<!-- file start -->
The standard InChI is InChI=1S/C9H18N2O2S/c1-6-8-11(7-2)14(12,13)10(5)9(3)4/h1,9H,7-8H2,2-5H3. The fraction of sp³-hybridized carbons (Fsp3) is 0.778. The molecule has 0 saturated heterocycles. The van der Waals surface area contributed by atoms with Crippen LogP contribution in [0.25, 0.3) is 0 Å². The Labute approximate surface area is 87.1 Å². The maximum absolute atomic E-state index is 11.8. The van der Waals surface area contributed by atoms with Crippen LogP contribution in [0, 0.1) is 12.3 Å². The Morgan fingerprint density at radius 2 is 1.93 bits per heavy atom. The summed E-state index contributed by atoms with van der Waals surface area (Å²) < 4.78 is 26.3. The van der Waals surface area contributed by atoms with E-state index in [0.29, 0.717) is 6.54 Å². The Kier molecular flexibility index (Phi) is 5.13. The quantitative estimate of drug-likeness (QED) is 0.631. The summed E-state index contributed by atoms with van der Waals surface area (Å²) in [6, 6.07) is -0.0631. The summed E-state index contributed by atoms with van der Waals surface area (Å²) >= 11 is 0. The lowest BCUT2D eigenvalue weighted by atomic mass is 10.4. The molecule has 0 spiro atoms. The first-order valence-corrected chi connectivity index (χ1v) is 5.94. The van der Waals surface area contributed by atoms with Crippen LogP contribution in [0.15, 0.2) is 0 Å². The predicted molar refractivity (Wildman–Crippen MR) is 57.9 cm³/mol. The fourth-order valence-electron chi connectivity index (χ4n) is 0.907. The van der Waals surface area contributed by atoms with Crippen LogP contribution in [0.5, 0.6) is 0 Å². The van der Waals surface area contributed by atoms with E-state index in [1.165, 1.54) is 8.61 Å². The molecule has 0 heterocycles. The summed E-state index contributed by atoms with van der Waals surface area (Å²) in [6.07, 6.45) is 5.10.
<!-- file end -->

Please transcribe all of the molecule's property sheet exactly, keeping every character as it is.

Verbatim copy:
The standard InChI is InChI=1S/C9H18N2O2S/c1-6-8-11(7-2)14(12,13)10(5)9(3)4/h1,9H,7-8H2,2-5H3. The fraction of sp³-hybridized carbons (Fsp3) is 0.778. The molecule has 0 saturated heterocycles. The van der Waals surface area contributed by atoms with Crippen LogP contribution in [0.25, 0.3) is 0 Å². The Labute approximate surface area is 87.1 Å². The maximum absolute atomic E-state index is 11.8. The van der Waals surface area contributed by atoms with Crippen LogP contribution in [0, 0.1) is 12.3 Å². The Morgan fingerprint density at radius 2 is 1.93 bits per heavy atom. The summed E-state index contributed by atoms with van der Waals surface area (Å²) < 4.78 is 26.3. The van der Waals surface area contributed by atoms with E-state index in [0.29, 0.717) is 6.54 Å². The Kier molecular flexibility index (Phi) is 5.13. The quantitative estimate of drug-likeness (QED) is 0.631. The summed E-state index contributed by atoms with van der Waals surface area (Å²) in [6, 6.07) is -0.0631. The summed E-state index contributed by atoms with van der Waals surface area (Å²) >= 11 is 0. The lowest BCUT2D eigenvalue weighted by atomic mass is 10.4. The molecule has 0 spiro atoms. The first-order valence-corrected chi connectivity index (χ1v) is 5.94. The van der Waals surface area contributed by atoms with Crippen LogP contribution in [0.15, 0.2) is 0 Å². The predicted molar refractivity (Wildman–Crippen MR) is 57.9 cm³/mol. The fourth-order valence-electron chi connectivity index (χ4n) is 0.907. The van der Waals surface area contributed by atoms with Crippen LogP contribution in [0.5, 0.6) is 0 Å². The van der Waals surface area contributed by atoms with E-state index in [1.165, 1.54) is 8.61 Å². The molecule has 0 heterocycles. The summed E-state index contributed by atoms with van der Waals surface area (Å²) in [6.07, 6.45) is 5.10.